U.S. Stocks and Major Indexes Slide on Friday

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U.S. Stocks and Major Indexes Slide on Friday
U.S. Stocks and Major Indexes Slide on Friday

U.S. Stocks and Major Indexes Slide on Friday

As the global stock markets are concerned about the growth slowdown, U.S. stocks fell on Friday trading in the stock market. Major indexes too fell to some extent as the Dow Jones Industrial Average saw a decline of triple digits and according to market observers it is the worst week since May of 2012.

A similar trend was followed by the S&P 500 which declined 38 points, or 2.1%. Following the trend in the down market, the tech-heavy NASDAQ saw the worst day of them all as it declined 91 points, or 2.2%. Earlier, the International Monetary Fund’s managing director warned about the risks posed to the global economic recovery due to stimulus tapering.

Nonetheless, an end to easy-money policies in the United States and Europe is also a major factor that is generating fear among investors. A clear indicator regarding this came on Friday’s trading when the Dow Jones industrial average saw a fall of 318 points. The day also saw the worst performance as the blue-chip index fell the most since last June.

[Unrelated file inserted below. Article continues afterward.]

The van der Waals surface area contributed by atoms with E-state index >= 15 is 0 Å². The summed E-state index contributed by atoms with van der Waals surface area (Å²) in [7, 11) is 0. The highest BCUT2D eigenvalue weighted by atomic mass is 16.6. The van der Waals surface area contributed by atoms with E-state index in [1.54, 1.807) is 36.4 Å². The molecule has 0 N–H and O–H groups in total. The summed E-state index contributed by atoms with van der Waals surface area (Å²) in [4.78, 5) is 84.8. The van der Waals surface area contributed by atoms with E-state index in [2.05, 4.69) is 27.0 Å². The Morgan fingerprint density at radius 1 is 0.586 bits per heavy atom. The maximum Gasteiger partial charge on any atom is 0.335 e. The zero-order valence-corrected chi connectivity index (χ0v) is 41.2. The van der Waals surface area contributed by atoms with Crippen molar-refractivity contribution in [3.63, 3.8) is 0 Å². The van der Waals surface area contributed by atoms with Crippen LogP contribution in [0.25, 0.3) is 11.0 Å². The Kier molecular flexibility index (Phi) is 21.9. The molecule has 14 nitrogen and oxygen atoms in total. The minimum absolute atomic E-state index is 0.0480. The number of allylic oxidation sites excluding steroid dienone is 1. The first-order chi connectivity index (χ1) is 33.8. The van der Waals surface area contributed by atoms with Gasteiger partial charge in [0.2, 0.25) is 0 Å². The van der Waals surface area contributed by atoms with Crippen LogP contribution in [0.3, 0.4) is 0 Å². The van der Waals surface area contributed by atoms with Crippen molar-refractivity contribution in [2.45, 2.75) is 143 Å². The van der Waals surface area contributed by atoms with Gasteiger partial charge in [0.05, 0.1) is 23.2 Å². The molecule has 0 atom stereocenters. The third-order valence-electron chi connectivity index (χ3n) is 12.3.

The deteriorating performance of the Dow Jones can be guessed from the fact that it plunged almost 500 points over the two days. As the day was not going well, investors shunned risk and even small-company stocks fell.

**relatedarticle**

IMF Head Warns of Slowdown in Global Growth Rate

Christine Lagarde, the head of IMF said that it is high time for policymakers around the world to pay attention to the potential repercussions from the Fed’s tapering. Earlier the U.S. Federal Reserve decided that it will reduce monetary stimulus which could have a severe impact on the global economy.

It is believed that falling prices can hurt an economy. Market analysts believe that as consumers postpone spending in the hope of getting cheaper deals in the future while businesses fail to innovate and invest, the situation may decline further. The IMF head is also of the opinion that there is a 15 to 20 percent chance that the Euro zone may suffer deflation.

She said that the risk is that longer term expectations are anchored at a much lower level that it is currently associated with. Falling prices in the Euro zone is another problem for the global economy even when the data shows that it is faring better than it has for years. The U.S. trading on Friday was affected due to the reason that slower economic growth in China, a gloomier outlook for U.S. corporate profits may not see higher returns.